Contentious worker testing.
About 400,000 pounds of organophosphate and N-methyl carbamate pesticides were sprayed on Washington apple orchards in 2001, according to the National Agricultural Statistics Service. These pesticides bind to acetylcholinesterase, an enzyme that modulates nerve signals. As acetylcholinesterase activity is inhibited, nerves continue to fire uncontrollably. In humans, this can produce symptoms such as fatigue, nausea, headache, and seizures. Long-term effects may include weakness or paralysis of the extremities and impairments in concentration, memory, language, and personality.
Each year, says Washington Department of Labor and Industries (L&I) occupational nurse consultant John Furman, the state Department of Health receives about a dozen reports of acute poisoning from cholinesterase-inhibiting insecticides among farmworkers, mostly from when a pesticide is splashed on a worker. The new monitoring does not target these kinds of illnesses or exposures; instead, it aims to prevent the poisonings that result from gradual exposure. Although many U.S. employers have adopted voluntary cholinesterase monitoring as a precaution to protect workers, California is the only other state with mandatory testing, which has been in effect since 1974.
The Washington rule requires that workers provide a baseline blood sample before they begin handling pesticides during the spraying season. Follow-up tests are required if workers handle the pesticides for a total of 50 hours in any period of 30 consecutive days. If a worker's cholinesterase level drops by 21-29%, an inspector will visit the workplace to determine the cause of the exposure and recommend how to prevent it in the future. Workers must temporarily stop handling pesticides if acetylcholinesterase tests show a drop of 30% or more or if plasma cholinesterase drops by 40% or more. These action thresholds are lower than the amounts of cholinesterase inhibition that would likely cause symptoms, says Furman.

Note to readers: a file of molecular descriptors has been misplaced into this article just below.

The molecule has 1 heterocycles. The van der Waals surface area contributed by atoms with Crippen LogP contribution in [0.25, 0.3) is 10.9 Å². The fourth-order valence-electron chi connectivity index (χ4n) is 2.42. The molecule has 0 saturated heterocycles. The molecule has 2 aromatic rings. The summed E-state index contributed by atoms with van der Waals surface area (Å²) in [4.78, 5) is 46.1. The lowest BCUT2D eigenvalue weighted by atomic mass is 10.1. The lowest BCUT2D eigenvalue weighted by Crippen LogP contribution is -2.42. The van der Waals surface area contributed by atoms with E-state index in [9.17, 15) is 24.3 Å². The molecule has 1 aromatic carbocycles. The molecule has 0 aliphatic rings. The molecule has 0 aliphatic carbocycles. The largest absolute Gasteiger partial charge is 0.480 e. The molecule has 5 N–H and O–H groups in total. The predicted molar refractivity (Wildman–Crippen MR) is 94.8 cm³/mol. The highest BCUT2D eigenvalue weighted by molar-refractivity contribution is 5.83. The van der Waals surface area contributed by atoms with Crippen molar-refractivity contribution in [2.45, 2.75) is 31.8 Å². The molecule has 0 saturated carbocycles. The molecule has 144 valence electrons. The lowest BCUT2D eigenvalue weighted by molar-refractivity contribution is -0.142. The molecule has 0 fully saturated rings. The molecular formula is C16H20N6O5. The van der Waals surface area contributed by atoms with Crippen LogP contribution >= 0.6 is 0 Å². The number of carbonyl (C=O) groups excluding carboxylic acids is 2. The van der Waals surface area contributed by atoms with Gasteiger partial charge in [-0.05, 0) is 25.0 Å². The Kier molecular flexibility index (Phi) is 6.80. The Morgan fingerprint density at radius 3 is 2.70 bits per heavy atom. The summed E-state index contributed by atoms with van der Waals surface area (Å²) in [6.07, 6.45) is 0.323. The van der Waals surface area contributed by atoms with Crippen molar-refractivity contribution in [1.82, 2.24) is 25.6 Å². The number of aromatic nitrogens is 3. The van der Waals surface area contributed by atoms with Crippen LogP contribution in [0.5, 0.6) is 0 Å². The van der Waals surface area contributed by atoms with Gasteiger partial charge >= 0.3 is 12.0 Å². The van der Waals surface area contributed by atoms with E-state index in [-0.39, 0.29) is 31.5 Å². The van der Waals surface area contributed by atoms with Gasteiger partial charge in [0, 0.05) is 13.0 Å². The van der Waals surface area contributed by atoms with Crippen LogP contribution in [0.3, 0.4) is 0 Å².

Workers may not handle the pesticides until the difference between their test result falls to within 20% of their baseline. But their pay and seniority are guaranteed by the rule for up to three months--a reasonable amount of time for workers to recover, says University of Washington pesticide and health expert Matthew Keifer.
To ensure test reliability and valid comparison between baseline and subsequent test results, all tests are being done initially through the Washington State Public Health Laboratory near Seattle. Eventually the state plans to certify commercial labs for the analyses, Furman says. An advisory panel of scientists and physicians will track the test results and report periodically to L&I.
For some farmworkers, the rule is a mixed blessing. Some are reluctant to be tested for fear of missing work, being fired, or other reprisal. The 1 December 2003 Seattle Times quotes one worker as saying, "[We] don't have the liberty to think about health in the short term because there are long-term consequences for the family." Workers can opt out of testing, but this decision must be discussed between workers and their health care providers, a requirement aimed at stopping employers from coercing workers to avoid testing, says lawyer Dan Ford, who represented the farmworkers whose legal action spurred the L&I rule making.
In March 2004, the state legislature passed a measure that reduces the financial burden on growers by reimbursing them for testing and medical provider costs. The source of funding will likely be the state's workers compensation funds, says L&I spokeswoman Elaine Fischer, which shifts more of the costs to employers in industries besides agriculture who pay into the state system. Further, based on their experience with voluntary cholinesterase testing, agricultural interests have consistently argued that the tests are unlikely to provide any new information and hence are not worth the cost, according to Mike Gempler, executive director of the Yakima-based Washington Growers League.
Environmental toxicologist Allan Felsot, of the Food and Environmental Quality Laboratory at Washington State University Tri-Cities, believes it's important to limit workers' exposure, but says monitoring is the wrong way to do it. "Why waste time monitoring?" he says. "We should be focusing on prevention by finding and replacing faulty equipment and providing more worker education."
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|Publication:||Environmental Health Perspectives|
|Date:||May 1, 2004|
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